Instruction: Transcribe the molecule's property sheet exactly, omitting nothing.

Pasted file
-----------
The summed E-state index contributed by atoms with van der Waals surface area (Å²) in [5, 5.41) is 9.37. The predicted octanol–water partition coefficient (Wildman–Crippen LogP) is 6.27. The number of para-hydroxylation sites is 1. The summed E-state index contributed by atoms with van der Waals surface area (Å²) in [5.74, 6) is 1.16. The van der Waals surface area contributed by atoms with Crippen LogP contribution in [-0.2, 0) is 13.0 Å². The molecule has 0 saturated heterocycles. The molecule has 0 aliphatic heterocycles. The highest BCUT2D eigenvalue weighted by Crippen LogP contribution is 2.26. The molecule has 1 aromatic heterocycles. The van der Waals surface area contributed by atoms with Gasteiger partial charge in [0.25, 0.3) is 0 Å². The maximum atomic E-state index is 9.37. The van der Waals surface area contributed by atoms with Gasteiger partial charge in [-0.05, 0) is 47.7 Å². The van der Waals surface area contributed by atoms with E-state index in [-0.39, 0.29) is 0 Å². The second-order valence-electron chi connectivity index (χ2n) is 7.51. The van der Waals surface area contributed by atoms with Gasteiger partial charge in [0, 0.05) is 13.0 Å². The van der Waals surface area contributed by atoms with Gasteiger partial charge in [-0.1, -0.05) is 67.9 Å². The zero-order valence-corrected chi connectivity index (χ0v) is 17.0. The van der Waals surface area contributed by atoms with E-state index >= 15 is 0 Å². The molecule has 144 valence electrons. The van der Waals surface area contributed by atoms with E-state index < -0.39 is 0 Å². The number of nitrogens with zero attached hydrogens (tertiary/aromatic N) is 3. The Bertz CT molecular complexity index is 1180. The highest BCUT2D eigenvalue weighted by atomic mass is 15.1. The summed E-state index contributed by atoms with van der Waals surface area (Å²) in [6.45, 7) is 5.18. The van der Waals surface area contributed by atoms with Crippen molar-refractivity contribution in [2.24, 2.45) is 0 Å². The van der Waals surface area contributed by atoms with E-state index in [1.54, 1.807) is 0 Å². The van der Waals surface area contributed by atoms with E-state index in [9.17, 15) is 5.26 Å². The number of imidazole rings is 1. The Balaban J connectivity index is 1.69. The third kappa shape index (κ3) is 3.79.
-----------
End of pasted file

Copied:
The summed E-state index contributed by atoms with van der Waals surface area (Å²) in [5, 5.41) is 9.37. The predicted octanol–water partition coefficient (Wildman–Crippen LogP) is 6.27. The number of para-hydroxylation sites is 1. The summed E-state index contributed by atoms with van der Waals surface area (Å²) in [5.74, 6) is 1.16. The van der Waals surface area contributed by atoms with Crippen LogP contribution in [-0.2, 0) is 13.0 Å². The molecule has 0 saturated heterocycles. The molecule has 0 aliphatic heterocycles. The highest BCUT2D eigenvalue weighted by Crippen LogP contribution is 2.26. The molecule has 1 aromatic heterocycles. The van der Waals surface area contributed by atoms with Gasteiger partial charge in [0.25, 0.3) is 0 Å². The maximum atomic E-state index is 9.37. The van der Waals surface area contributed by atoms with Gasteiger partial charge in [-0.05, 0) is 47.7 Å². The van der Waals surface area contributed by atoms with E-state index in [-0.39, 0.29) is 0 Å². The second-order valence-electron chi connectivity index (χ2n) is 7.51. The van der Waals surface area contributed by atoms with Gasteiger partial charge in [0, 0.05) is 13.0 Å². The van der Waals surface area contributed by atoms with Gasteiger partial charge in [-0.1, -0.05) is 67.9 Å². The zero-order valence-corrected chi connectivity index (χ0v) is 17.0. The van der Waals surface area contributed by atoms with E-state index >= 15 is 0 Å². The molecule has 144 valence electrons. The van der Waals surface area contributed by atoms with E-state index < -0.39 is 0 Å². The number of nitrogens with zero attached hydrogens (tertiary/aromatic N) is 3. The Bertz CT molecular complexity index is 1180. The highest BCUT2D eigenvalue weighted by atomic mass is 15.1. The summed E-state index contributed by atoms with van der Waals surface area (Å²) in [6.45, 7) is 5.18. The van der Waals surface area contributed by atoms with Crippen molar-refractivity contribution in [2.24, 2.45) is 0 Å². The van der Waals surface area contributed by atoms with E-state index in [1.54, 1.807) is 0 Å². The van der Waals surface area contributed by atoms with E-state index in [9.17, 15) is 5.26 Å². The number of imidazole rings is 1. The Balaban J connectivity index is 1.69. The third kappa shape index (κ3) is 3.79.